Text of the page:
Here's a perfect example of the kind of bad theology being published today. Basically it says that 1. the Bible is not the inerrant Word of God, 2. We have been misunderstanding the Bible for more than 20 centuries, 3. Not only does the Bible not mean what it says, in fact, it means the opposite of what it says. 4, and SURPRISE -- it advocates a militant feminist agenda. If there were not people in mainline churches who took things like this seriously, we could merely pass it off as more misguided isogesis. Sadly, many will take this aberration as warrant to jettison traditional Christian belief and ethics, and think that Ronny M-L has led us all to a new revelation. To wit:
The Mystery of Eve and Adam: A Prophetic Critique of the Monarchy By Ron Moe-Lobeda
Book Description: What if the story of Eve and Adam was not meant to be a story about creation and the origin of life? What if Eve and Adam were not personifications of all women and men? What if the curse on the woman had nothing to do with the physical pain of giving birth? What if working by the sweat of the brow was a description of the slavery that existed under the monarchy? What if being cast out of the garden of Eden was a metaphor for the deportation of people from Judah to Babylon?
The author of this book takes readers on a journey of inquiry leading to the conclusion that the story of Eve and Adam was authored by the theological school of Jeremiah in order to dissuade the Judean people never to reinstate the monarchy after their return from Babylon—a monarchy that previously was responsible for so much infant mortality, subjugation of women, and enslavement of its own people. At the heart of this journey is the discovery that Eve and Adam actually are metaphors for Israel and Judah—two nations that chose to have a king like other nations and suffered the consequences. What if indeed! What if Adam and Eve were really Ba'al and Asherah? Hey, if you are making metaphors, anything goes. You have to love Walter Brueggeman's (a once reputable scholar) "Endorsements & Review" which actually says nothing nothing positive about the book, unless you think a scholarly work described as a "kaleidoscope" is a good thing. Might have been nice if the end result of the work was described as inspiring, educational, or faithful rather than "The result is that readers must allow great room for each other." Talk about "damning with faint praise." To wit: "Moe-Lobeda has taken sharp notice of the diverse genres of literary expression in the Old Testament; he has matched that with a diversity of historical circumstances reflected in the text. The outcome is a kaleidoscopic survey of the many lenses of the Bible, a range that gives readers much freedom and that refuses every absolutism about the text. The result is that readers must allow great room for each other."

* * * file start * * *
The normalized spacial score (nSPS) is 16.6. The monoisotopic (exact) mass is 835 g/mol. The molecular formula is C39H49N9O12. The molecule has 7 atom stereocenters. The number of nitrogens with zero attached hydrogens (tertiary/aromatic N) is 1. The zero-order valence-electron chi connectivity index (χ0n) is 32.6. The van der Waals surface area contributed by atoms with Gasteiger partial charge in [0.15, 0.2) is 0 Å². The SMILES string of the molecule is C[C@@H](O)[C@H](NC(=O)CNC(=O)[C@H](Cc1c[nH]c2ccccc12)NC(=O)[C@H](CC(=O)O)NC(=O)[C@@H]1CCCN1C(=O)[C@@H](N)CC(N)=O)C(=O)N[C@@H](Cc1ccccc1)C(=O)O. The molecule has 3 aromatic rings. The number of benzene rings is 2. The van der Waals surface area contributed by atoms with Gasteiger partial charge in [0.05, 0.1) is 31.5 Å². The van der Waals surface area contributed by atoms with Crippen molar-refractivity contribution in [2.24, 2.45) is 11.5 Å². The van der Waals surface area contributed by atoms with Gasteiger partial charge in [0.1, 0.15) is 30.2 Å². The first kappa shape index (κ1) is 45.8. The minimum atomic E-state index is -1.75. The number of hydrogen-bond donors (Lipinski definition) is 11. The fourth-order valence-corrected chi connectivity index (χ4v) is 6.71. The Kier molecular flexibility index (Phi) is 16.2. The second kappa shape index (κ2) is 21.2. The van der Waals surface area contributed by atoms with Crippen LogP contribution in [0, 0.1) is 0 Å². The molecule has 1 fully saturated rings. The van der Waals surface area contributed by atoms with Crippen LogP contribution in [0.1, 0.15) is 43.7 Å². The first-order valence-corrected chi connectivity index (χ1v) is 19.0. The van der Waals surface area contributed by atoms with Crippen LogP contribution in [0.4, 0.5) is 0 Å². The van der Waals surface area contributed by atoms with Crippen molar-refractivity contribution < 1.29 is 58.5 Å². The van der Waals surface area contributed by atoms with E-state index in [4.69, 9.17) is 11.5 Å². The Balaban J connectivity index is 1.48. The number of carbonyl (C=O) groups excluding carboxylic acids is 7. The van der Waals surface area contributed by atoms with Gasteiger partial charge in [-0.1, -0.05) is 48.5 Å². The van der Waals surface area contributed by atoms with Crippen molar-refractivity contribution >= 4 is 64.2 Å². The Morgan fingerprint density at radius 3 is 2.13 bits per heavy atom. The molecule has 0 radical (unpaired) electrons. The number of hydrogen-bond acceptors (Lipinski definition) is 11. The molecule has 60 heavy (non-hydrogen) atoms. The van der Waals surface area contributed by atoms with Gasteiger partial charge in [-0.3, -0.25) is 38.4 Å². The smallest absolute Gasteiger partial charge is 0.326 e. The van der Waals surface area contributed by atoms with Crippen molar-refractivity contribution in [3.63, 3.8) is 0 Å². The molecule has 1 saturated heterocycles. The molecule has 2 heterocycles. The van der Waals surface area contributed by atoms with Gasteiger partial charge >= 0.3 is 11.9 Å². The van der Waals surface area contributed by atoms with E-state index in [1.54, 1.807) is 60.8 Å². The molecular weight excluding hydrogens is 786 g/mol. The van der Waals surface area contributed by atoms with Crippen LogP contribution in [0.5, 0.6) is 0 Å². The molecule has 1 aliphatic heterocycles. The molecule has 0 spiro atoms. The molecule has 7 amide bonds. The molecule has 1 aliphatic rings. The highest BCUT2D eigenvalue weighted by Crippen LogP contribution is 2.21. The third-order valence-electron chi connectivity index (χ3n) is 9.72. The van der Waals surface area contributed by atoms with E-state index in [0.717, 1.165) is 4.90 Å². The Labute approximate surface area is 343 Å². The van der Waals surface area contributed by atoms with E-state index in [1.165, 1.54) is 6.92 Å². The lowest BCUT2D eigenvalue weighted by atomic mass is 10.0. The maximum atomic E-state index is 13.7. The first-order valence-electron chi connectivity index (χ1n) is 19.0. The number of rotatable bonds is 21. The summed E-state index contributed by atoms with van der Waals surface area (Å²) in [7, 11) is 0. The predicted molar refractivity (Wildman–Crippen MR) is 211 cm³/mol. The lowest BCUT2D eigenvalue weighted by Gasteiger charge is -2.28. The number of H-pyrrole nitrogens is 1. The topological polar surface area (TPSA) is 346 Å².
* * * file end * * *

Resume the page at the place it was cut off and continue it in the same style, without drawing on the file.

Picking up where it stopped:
—Walter Brueggemann, Columbia Theological Seminary
So the early chapters of Genesis have nothing to do with creation, procreation or family life. Moe-Lobeda has given us human origins with "no-libido!" Stay away from this one.